The Stew: Notes on ‘Not Easy to Buy a Bus Ticket’

401480_1474390025791_405774120_nYou look back on your work a year after you wrote it and think, God, I know exactly where all that came from. Small, daily things grow and grow until they become something separate from your life, something more interesting and not “for you” anymore. Contrary to what I imagine popular opinion to be, I suspect those it-really-happened nuggets at the center of the images they inspire are the life of the images; I suspect they’re the reason the images work, if they do. Because they were once lived.

Case in point: Not Easy to Buy a Bus Ticket was written during a time of travel and transition, when I was moving from Boulder, Colorado to Corvallis, Oregon. The series is about a drifter, a man who is traveling across the country with no set purpose, investing meaning in the little things with lyrical descriptions of them. The year before I moved to Boulder, I had traveled in Southeast Asia, India, and Nepal for about ten months. I had been on a lot of buses. This sense of being comfortable only when you’re moving: that sense was mine for a long time. It might still be.

It’s not just the sensibility behind the piece that was influenced by a particular place and time. The details, too, are drawn from my life. The homeless men and women in these stories (at one point described as a “militia”) are there because of the people who lived in Boulder’s central park, which was across from the grocery store where I was a cashier. They came in to the store often, mustering change to buy canned sweet tea. There was so much community among them, but also such palpable tension; I wanted to understand what brought people to that park and what it was like to live there.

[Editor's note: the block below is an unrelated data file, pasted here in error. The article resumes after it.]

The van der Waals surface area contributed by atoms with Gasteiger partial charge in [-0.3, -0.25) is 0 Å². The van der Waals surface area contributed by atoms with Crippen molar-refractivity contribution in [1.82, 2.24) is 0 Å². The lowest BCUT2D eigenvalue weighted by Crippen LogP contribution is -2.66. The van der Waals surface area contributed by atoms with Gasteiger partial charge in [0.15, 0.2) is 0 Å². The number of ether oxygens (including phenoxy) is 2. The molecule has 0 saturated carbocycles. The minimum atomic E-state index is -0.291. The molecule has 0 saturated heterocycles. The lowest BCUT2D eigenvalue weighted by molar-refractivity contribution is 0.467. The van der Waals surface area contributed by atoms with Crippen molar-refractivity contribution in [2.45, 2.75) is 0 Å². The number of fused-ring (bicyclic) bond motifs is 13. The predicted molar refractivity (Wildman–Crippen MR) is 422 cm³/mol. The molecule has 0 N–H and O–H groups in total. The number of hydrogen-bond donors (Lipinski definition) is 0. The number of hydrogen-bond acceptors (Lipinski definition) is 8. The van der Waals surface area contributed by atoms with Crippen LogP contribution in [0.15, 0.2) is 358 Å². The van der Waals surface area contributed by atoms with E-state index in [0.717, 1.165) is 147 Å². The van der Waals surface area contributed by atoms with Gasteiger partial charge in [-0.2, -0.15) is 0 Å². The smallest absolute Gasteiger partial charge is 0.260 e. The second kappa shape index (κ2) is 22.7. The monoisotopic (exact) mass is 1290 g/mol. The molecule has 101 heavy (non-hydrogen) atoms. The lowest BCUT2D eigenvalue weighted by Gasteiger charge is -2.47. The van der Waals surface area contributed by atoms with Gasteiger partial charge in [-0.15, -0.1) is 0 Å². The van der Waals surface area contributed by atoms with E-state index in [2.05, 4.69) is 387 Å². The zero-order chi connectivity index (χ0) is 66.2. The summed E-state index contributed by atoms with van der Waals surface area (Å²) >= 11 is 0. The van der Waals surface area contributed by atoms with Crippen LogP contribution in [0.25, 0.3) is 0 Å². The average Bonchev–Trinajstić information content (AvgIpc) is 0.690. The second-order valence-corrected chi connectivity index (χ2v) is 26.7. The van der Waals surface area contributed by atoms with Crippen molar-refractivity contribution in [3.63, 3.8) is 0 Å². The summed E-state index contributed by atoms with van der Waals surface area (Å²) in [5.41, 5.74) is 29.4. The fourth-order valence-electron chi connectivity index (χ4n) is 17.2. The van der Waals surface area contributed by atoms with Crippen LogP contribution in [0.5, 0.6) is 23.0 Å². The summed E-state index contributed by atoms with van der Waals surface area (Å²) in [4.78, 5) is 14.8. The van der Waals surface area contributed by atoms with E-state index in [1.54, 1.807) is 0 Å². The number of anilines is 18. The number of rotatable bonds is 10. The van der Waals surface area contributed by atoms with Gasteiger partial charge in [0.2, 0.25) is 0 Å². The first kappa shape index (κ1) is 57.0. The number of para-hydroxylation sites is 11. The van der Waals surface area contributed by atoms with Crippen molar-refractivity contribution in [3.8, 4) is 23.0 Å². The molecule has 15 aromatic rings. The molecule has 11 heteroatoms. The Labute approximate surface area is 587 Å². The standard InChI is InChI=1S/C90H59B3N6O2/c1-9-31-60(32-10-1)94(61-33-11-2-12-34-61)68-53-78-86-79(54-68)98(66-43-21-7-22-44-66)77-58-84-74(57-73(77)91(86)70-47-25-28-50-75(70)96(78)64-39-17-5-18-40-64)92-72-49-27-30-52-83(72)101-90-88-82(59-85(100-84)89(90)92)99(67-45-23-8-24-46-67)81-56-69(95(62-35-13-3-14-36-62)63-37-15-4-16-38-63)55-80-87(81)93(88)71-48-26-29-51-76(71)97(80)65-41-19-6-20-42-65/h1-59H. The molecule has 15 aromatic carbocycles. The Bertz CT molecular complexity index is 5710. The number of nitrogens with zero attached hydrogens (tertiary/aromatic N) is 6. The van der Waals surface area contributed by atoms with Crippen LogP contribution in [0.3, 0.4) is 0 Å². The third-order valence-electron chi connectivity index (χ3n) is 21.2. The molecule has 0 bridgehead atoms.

Or in “The cars swung by regular“: the narrator gets hit by a car. I wrote that short after I got hit by a car while biking across a crosswalk in broad daylight. A woman in an SUV slowed down at the flashing crosswalk lights, but didn’t see me. Her bumper caught the tail end of my bike and I flew off of it into the grass at the side of the road. All the things that the woman in the story says are true. I had to write it. I was so angry; I had this pained energy rushing through my body all day. Then, when I made the scene happen to the narrator of Bus Ticket, my anger seemed farther away, someone else’s. Easier to deal with somehow.

Or in another line from “The cars”: “Do not ask compassion from the desperate.” During a poetry slam at the Mercury Cafe in Denver, an older man performed a poem with that line in it. I couldn’t forget it, this quietly magical night at a bohemian café in Denver bound by that line. It seemed to unite my short-short story, too.

It’s oddly cathartic, this act of putting a veneer on the things that actually happened to you. The act of exaggerating, even, of channeling emotions you feel into larger characters, more coherent narrative arcs, in order to make them palatable. It feels a little like cutting off pieces of yourself and cooking them into a meal, so that your guests don’t know they’re actually eating pieces of you.

What the guests don’t tell you: they know there are pieces of you in the stew. This is what they came for.


Dennis James Sweeney’s fiction is forthcoming in The &Now Awards: Best Innovative Writing, Hayden’s Ferry Review, and Indiana Review, among others. He is the author of What They Took Away, winner of the 2013 CutBank Chapbook Contest. He lives in Corvallis, Oregon.


Dennis Sweeney
Dennis James Sweeney's fiction, poetry, and essays have appeared in The &Now Awards 3: The Best Innovative Writing, Bellevue Literary Review, Crazyhorse, DIAGRAM, and Indiana Review, among others. He is author of the chapbook What They Took Away, and lives in Corvallis, Oregon.

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